Crafting The Last of Us — A Focus on Character Interaction
Developer: Naughty Dog / Publisher: Sony Computer Entertainment / Release Date: May 7, 2013
Great games aren’t made by accident, and Naughty Dog has a clear plan with The Last of Us.
“Any good narrative is about the protagonists and the dynamics that they have between the supporting cast and the emotions that are drawn out,” Naughty Dog Co-President Evan Wells said. “We wanted to apply this crazy pressure that would draw out very interesting reactions from our protagonists. We created this universe, this post-pandemic world where the population’s been decimated.”
Last’s vision of the future is one of the bleakest created. An infectious fungus — the type that really exists if you’re desperate for nightmares — has found fertile ground in human hosts. The infection doesn’t just kill, it also interferes with the nervous system, turning its host into a mindlessly aggressive monster.
“They’re going to try to swarm you and overcome you through numbers,” Wells advised. “You have a very different strategy when you approach them. They can still see your movement and they’re very quick.”
That leading phrase “they can still see” references the Clickers. These subjects have been infected since the original outbreak some 20 years before the game’s story begins. Fungus has sprouted out of every orifice on their body… including their eyes.
“The only way they navigate the environment and find their prey is through echolocation. They emit this clicking sound, which is what we really wanted to associate with that dread and fear. ‘Oh my gosh, I hear that sound,’” Wells said. “You know something really bad is coming. These guys are dangerous.”
As horrifying as that sounds, the game’s real tension and fear comes from a different kind of monster. The outbreak has pushed humanity to the breaking point. Quarantine zones are ruthlessly policed under martial law, with the rest of America abandoned to the infected and any lawless groups that do all they can to survive.
That’s the secret sauce to Last’s horror — the direct, ever present danger from infected and the more insidious, cunning danger of roving humans that possess intellect but have traded their morality for survival.
“That’s our intent, to create these two types of antagonism. To come to realize that humans, when they’re driven to their most basic instincts, can be more horrific and scarier than the actual monsters,” Wells said. “You’re going to find these different pockets of humanity and see what they have been driven to do in order to survive in this new world.”
Ultimately, Last contains a third source of tension. Yes, fungus monsters are awful and feral humans are even worse, but the real unsettling fear comes when the game holds up a mirror and makes you ask yourself uncomfortable questions.
“That is absolutely one of the focuses of the game, to make players ask themselves ‘If I were in that same situation, what would I do? How would I behave?’” Wells said. “You get to see different options and different people have taken different strategies in order to try and survive.”
If the goals of this game and the roots of this universe sound meticulously planned, there’s a reason. Naughty Dog’s legacy is built on games that are fine-tuned for the hardware they run on and only accomplish goals that are attainable at that time.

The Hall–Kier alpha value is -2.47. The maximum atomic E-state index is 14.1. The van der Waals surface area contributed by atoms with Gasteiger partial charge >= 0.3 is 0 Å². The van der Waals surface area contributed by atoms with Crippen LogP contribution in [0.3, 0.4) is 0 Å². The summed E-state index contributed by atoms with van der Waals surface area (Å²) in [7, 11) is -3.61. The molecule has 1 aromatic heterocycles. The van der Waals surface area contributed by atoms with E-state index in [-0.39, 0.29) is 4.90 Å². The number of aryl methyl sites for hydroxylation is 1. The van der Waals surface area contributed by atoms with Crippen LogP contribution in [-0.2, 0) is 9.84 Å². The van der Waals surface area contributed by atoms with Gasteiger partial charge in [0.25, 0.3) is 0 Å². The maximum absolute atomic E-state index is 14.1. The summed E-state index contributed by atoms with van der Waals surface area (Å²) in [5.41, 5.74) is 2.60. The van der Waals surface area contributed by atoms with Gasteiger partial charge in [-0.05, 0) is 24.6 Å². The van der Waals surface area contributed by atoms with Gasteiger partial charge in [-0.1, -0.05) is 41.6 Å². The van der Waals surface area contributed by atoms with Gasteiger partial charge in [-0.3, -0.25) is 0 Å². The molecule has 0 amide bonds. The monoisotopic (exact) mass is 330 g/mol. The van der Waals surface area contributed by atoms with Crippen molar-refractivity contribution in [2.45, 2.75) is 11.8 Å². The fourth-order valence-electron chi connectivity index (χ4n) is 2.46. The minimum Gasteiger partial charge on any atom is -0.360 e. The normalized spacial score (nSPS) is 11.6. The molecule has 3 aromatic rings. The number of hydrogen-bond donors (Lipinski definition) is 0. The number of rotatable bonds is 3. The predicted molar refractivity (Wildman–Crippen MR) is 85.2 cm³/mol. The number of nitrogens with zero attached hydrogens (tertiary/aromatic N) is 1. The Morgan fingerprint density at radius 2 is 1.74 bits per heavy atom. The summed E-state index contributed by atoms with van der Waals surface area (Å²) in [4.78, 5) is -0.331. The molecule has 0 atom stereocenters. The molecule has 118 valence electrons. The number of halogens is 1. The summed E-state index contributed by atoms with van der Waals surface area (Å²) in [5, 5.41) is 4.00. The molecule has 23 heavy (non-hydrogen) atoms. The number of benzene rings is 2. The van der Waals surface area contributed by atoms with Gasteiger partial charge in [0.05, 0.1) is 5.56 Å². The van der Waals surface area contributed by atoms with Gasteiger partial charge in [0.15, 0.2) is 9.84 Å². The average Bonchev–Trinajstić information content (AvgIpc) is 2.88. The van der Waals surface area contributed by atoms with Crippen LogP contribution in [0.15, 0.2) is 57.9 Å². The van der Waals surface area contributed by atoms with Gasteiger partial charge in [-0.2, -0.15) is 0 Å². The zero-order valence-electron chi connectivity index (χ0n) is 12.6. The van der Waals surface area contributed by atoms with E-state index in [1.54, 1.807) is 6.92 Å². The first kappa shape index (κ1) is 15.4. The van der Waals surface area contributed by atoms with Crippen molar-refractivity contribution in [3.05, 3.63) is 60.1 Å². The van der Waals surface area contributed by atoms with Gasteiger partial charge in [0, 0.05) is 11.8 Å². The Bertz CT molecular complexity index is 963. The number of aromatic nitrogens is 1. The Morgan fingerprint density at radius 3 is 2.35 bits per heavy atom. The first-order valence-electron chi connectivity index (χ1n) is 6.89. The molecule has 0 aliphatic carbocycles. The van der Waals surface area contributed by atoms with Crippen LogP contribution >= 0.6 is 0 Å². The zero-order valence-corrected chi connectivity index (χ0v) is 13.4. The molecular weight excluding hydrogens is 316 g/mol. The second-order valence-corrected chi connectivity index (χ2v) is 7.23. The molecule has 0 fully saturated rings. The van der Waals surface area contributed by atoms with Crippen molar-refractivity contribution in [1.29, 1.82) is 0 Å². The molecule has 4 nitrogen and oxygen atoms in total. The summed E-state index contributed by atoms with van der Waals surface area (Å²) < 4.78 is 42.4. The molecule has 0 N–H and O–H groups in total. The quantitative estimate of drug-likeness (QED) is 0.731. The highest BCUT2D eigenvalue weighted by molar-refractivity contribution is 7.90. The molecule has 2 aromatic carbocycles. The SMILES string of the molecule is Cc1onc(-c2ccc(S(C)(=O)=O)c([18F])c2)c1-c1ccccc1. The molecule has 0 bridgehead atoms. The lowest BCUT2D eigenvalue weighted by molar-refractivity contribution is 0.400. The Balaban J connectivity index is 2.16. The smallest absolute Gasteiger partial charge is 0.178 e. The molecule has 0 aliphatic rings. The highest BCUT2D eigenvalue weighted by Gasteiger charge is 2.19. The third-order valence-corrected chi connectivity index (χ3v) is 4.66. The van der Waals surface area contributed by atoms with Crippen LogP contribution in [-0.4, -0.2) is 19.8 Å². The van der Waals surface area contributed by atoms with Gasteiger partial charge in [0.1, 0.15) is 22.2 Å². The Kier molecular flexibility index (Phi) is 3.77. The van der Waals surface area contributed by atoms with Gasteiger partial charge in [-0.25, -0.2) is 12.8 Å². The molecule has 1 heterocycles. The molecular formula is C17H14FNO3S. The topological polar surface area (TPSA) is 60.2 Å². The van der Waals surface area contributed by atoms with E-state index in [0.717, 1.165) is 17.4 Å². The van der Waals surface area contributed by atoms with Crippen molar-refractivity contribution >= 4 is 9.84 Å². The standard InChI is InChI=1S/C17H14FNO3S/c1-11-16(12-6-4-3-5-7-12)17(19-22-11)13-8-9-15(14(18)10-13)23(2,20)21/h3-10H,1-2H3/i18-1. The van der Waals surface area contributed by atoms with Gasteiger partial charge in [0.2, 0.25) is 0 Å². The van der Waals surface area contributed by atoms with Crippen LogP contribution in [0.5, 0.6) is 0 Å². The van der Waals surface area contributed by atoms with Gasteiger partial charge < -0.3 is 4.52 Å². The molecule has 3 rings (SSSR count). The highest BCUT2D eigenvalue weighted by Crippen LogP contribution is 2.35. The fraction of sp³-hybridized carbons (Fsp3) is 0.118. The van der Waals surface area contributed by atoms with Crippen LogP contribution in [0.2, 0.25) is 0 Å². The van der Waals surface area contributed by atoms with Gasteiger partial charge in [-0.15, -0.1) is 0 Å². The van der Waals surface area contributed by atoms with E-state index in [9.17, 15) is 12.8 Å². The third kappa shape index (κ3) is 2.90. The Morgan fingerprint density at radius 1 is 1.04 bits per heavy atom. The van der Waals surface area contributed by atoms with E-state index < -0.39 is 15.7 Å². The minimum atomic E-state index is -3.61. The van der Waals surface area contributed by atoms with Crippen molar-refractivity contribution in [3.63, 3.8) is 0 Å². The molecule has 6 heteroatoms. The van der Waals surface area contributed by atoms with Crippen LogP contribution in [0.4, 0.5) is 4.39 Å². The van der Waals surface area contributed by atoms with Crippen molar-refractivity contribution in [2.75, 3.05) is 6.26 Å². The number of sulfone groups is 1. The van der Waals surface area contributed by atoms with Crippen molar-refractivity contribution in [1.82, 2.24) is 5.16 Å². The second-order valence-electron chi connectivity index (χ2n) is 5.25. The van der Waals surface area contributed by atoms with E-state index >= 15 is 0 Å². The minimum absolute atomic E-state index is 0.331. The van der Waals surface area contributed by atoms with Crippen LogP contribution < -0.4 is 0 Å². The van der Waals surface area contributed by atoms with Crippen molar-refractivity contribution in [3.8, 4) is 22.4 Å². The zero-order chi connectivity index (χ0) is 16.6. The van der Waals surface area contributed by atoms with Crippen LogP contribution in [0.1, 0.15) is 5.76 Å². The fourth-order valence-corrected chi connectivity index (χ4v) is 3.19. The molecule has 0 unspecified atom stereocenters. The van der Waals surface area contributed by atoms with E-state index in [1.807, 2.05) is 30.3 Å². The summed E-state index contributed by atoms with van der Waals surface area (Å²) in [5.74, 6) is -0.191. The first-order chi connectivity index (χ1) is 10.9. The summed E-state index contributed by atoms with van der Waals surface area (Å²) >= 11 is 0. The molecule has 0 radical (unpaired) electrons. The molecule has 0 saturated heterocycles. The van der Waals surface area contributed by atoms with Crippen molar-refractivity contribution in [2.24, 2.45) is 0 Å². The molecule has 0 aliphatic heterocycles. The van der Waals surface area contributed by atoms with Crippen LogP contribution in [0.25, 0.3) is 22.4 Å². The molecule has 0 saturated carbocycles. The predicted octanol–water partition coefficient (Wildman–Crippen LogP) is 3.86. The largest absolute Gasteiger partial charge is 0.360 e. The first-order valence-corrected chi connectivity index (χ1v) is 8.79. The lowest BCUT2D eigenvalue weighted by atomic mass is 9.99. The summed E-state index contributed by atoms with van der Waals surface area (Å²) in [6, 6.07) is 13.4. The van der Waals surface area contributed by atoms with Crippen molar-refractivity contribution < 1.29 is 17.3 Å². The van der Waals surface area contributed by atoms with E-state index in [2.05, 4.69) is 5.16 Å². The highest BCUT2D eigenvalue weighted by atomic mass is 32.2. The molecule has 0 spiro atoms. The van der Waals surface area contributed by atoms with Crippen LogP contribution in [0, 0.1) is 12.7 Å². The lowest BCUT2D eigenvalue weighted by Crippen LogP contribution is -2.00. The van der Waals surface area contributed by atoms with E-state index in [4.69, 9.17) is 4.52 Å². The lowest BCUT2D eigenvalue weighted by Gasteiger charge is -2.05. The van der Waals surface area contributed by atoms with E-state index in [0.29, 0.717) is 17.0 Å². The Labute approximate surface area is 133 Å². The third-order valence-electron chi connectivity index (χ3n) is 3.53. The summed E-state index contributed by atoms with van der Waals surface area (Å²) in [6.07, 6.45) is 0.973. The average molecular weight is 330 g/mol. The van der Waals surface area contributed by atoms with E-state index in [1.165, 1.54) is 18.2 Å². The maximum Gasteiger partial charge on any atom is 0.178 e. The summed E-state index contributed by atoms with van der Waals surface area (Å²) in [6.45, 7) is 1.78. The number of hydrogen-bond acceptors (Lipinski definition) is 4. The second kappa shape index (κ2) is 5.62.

“The transition for us from Crash to Jak to Uncharted and now The Last of Us has been driven by technology,” Wells explained. “If you think back to Crash Bandicoot, a lot of the decisions that were made in the character design and the gameplay were driven by the limitations of the original PlayStation hardware. It was barely capable of even doing 3D.”
Because of the system’s low resolution, Naughty Dog had to dedicate more screen space for the character to convey expressions and emotions. That means a larger head, which automatically means a more cartoony aesthetic. Better hardware means more resolution and finer tools to convey a message. If Crash Bandicoot was Naughty Dog’s stage play, then Uncharted moved them into movie directing.
“When the PlayStation 3 came around, we could fully realize something that’s modern day and features real humans and real performances by actors that can express themselves. Not just through dialogue, but through facial performance and that characterization and emotion that lets you see between the words,” Wells said.
Even though The Last of Us is also on the PlayStation 3, it has entirely different goals from Uncharted.
“With Uncharted, it was more of a summer blockbuster, a popcorn-munching matinee sort of thing,” Wells explained. “We wanted to apply what we’d learned to a completely new genre. Something that would allow us to tell a very different story. Something that would test these characters in different ways and test their relationships.”
Hence the layers of antagonism. As previously stated, great games aren’t made by accident, and Naughty Dog has built The Last of Us from the ground up to craft a very specific experience.
With this foundation laid, The Last of Us becomes more than a game; it’s a world meticulously crafted to create great stories (note the plural).
“Every time we make a game, we approach it as developing a franchise. It takes so much to build a universe that we want it to have legs and see sequels,” Wells said. “We don’t really know where this is going, but we want to make sure that it’s rich enough and broad enough that it could support more stories and more adventures.”